V. Business Indicators
This section of the North Carolina Economic Survey 1999 examines and
forecasts various indicators of national economic performance. The first
two articles predict housing starts and real estate lending. The third
article examines outstanding credit debt. The final article focuses on
the impact of the recession in Japan on the U.S.
Myers and Smith predict a 3 percent annual increase in housing starts
for both 1999 and 2000. Their forecast is based on lagged long-term interest
rates and real consumption spending.
McClure and Crawford forecast real estate lending, expressed in real
terms, to increase 4.3 percent in 1999 and 4.4 percent in 2000. They use
a model based on past interest rates and consumer price indices.
Carswell and Shadrick predict a 7.1 percent increase in real consumer
outstanding credit debt for 1999 and a 9.5 percent increase for 2000. This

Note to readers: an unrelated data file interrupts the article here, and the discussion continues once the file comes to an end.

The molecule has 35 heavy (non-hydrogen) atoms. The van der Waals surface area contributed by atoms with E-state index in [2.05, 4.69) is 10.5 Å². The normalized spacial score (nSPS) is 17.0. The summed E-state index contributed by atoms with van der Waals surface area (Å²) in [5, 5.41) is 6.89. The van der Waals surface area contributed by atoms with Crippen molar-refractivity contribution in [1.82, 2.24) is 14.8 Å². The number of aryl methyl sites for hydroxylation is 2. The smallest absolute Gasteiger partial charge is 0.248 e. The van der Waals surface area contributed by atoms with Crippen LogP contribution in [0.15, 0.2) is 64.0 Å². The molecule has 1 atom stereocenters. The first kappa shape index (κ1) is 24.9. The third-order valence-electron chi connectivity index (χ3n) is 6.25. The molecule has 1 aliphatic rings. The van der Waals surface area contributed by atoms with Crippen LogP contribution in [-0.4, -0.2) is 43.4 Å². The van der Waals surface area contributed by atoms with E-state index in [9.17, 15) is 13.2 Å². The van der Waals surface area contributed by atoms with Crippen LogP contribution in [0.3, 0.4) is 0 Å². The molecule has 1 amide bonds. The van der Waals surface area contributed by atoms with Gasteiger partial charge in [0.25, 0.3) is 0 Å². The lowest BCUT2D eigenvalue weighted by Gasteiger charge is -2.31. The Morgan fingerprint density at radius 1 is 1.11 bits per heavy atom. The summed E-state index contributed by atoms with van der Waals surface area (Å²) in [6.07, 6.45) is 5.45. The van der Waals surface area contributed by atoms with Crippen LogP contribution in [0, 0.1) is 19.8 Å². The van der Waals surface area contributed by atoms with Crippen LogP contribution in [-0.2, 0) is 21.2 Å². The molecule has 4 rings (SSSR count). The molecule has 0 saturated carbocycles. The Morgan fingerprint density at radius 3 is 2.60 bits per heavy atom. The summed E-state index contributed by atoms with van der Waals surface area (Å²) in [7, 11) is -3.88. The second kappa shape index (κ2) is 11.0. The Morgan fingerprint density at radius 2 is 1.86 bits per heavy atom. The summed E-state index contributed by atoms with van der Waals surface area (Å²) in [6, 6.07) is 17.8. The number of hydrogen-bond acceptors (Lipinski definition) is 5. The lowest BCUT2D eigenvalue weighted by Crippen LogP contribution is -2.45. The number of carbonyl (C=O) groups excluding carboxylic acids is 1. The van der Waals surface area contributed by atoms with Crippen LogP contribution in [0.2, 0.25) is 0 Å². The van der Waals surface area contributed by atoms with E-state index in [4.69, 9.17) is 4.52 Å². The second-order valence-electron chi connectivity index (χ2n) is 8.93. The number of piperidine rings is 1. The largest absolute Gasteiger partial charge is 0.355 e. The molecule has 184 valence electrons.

forecast is consistent with historic low savings rates throughout the 1990s,
as well as forecast low or negative saving presented in Section III.
Finley predicts U.S. real GDP will increase 8.4 percent in 1999 and
3.7 percent in 2000, while Japanese GDP will decrease 3.5 percent in 1999
as the present recession deepens, but grow 4.2 percent as Japan begins
to recover in 2000. Finley also forecasts exchange rates. His finding that
the exchange rate will rise from 130 yen-per-dollar in 1999 to 140 yen-per-dollar
in 2000, shows the impact of the recession on the foreign exchange market.
His forecast yen depreciation will assist in Japan's recovery as it encourages
foreigners and Americans to buy newly-cheaper Japanese goods.
Generally, the forecast business indicators presented in this section
point to continued prosperity. Even the increase in consumer debt is symptomatic
of consumer optimism. The prediction of an end to the recession in Japan
is especially promising.